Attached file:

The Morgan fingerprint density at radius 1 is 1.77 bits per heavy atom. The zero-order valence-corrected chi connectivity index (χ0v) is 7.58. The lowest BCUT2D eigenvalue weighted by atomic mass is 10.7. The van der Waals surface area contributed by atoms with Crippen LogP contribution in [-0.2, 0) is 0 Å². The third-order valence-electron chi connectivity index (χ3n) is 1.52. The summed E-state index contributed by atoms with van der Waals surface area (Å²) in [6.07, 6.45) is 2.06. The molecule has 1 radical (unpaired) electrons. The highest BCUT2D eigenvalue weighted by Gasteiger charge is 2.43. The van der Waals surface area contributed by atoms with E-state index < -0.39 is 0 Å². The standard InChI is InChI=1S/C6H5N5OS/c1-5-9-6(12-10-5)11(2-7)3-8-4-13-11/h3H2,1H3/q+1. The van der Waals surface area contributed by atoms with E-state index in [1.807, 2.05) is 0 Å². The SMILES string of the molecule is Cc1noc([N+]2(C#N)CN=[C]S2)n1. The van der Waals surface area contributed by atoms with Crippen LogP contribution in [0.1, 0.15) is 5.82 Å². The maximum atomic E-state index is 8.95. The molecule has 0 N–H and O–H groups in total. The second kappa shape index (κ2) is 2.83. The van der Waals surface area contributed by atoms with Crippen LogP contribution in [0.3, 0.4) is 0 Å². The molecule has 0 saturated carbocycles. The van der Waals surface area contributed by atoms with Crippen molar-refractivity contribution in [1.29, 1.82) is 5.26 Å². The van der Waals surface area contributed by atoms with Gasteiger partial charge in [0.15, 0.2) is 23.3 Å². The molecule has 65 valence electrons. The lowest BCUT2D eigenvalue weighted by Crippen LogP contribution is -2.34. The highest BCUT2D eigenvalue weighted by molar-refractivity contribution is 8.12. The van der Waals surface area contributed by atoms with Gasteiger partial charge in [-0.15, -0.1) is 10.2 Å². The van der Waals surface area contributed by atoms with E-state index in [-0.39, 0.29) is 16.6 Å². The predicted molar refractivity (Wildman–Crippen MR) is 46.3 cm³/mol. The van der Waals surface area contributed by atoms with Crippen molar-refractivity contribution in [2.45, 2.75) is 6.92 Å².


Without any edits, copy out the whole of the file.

The Morgan fingerprint density at radius 1 is 1.77 bits per heavy atom. The zero-order valence-corrected chi connectivity index (χ0v) is 7.58. The lowest BCUT2D eigenvalue weighted by atomic mass is 10.7. The van der Waals surface area contributed by atoms with Crippen LogP contribution in [-0.2, 0) is 0 Å². The third-order valence-electron chi connectivity index (χ3n) is 1.52. The summed E-state index contributed by atoms with van der Waals surface area (Å²) in [6.07, 6.45) is 2.06. The molecule has 1 radical (unpaired) electrons. The highest BCUT2D eigenvalue weighted by Gasteiger charge is 2.43. The van der Waals surface area contributed by atoms with E-state index < -0.39 is 0 Å². The standard InChI is InChI=1S/C6H5N5OS/c1-5-9-6(12-10-5)11(2-7)3-8-4-13-11/h3H2,1H3/q+1. The van der Waals surface area contributed by atoms with E-state index in [1.807, 2.05) is 0 Å². The SMILES string of the molecule is Cc1noc([N+]2(C#N)CN=[C]S2)n1. The van der Waals surface area contributed by atoms with Crippen LogP contribution in [0.1, 0.15) is 5.82 Å². The maximum atomic E-state index is 8.95. The molecule has 0 N–H and O–H groups in total. The second kappa shape index (κ2) is 2.83. The van der Waals surface area contributed by atoms with Crippen LogP contribution in [0.3, 0.4) is 0 Å². The molecule has 0 saturated carbocycles. The van der Waals surface area contributed by atoms with Crippen molar-refractivity contribution in [1.29, 1.82) is 5.26 Å². The van der Waals surface area contributed by atoms with Gasteiger partial charge in [0.15, 0.2) is 23.3 Å². The molecule has 65 valence electrons. The lowest BCUT2D eigenvalue weighted by Crippen LogP contribution is -2.34. The highest BCUT2D eigenvalue weighted by molar-refractivity contribution is 8.12. The van der Waals surface area contributed by atoms with Gasteiger partial charge in [-0.15, -0.1) is 10.2 Å². The van der Waals surface area contributed by atoms with E-state index in [-0.39, 0.29) is 16.6 Å². The predicted molar refractivity (Wildman–Crippen MR) is 46.3 cm³/mol. The van der Waals surface area contributed by atoms with Crippen molar-refractivity contribution in [2.45, 2.75) is 6.92 Å².